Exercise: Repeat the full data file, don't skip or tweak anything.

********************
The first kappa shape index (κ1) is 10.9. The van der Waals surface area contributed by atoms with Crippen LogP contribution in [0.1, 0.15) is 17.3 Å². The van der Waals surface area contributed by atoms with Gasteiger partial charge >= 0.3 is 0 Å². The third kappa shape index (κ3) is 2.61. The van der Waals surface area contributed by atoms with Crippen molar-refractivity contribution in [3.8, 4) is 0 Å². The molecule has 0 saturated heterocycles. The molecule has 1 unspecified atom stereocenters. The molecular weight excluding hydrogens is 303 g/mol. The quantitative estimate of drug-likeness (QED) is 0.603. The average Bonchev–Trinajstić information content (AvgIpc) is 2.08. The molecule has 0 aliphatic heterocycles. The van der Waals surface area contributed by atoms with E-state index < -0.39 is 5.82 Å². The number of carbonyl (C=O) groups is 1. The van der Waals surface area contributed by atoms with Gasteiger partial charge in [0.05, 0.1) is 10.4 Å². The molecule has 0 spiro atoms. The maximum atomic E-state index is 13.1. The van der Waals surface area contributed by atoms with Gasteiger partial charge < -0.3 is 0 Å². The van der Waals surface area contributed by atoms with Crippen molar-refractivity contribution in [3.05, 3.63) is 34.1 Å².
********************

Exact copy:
The first kappa shape index (κ1) is 10.9. The van der Waals surface area contributed by atoms with Crippen LogP contribution in [0.1, 0.15) is 17.3 Å². The van der Waals surface area contributed by atoms with Gasteiger partial charge >= 0.3 is 0 Å². The third kappa shape index (κ3) is 2.61. The van der Waals surface area contributed by atoms with Crippen molar-refractivity contribution in [3.8, 4) is 0 Å². The molecule has 0 saturated heterocycles. The molecule has 1 unspecified atom stereocenters. The molecular weight excluding hydrogens is 303 g/mol. The quantitative estimate of drug-likeness (QED) is 0.603. The average Bonchev–Trinajstić information content (AvgIpc) is 2.08. The molecule has 0 aliphatic heterocycles. The van der Waals surface area contributed by atoms with E-state index < -0.39 is 5.82 Å². The number of carbonyl (C=O) groups is 1. The van der Waals surface area contributed by atoms with Gasteiger partial charge in [0.05, 0.1) is 10.4 Å². The molecule has 0 spiro atoms. The maximum atomic E-state index is 13.1. The van der Waals surface area contributed by atoms with Gasteiger partial charge < -0.3 is 0 Å². The van der Waals surface area contributed by atoms with Crippen molar-refractivity contribution in [3.05, 3.63) is 34.1 Å².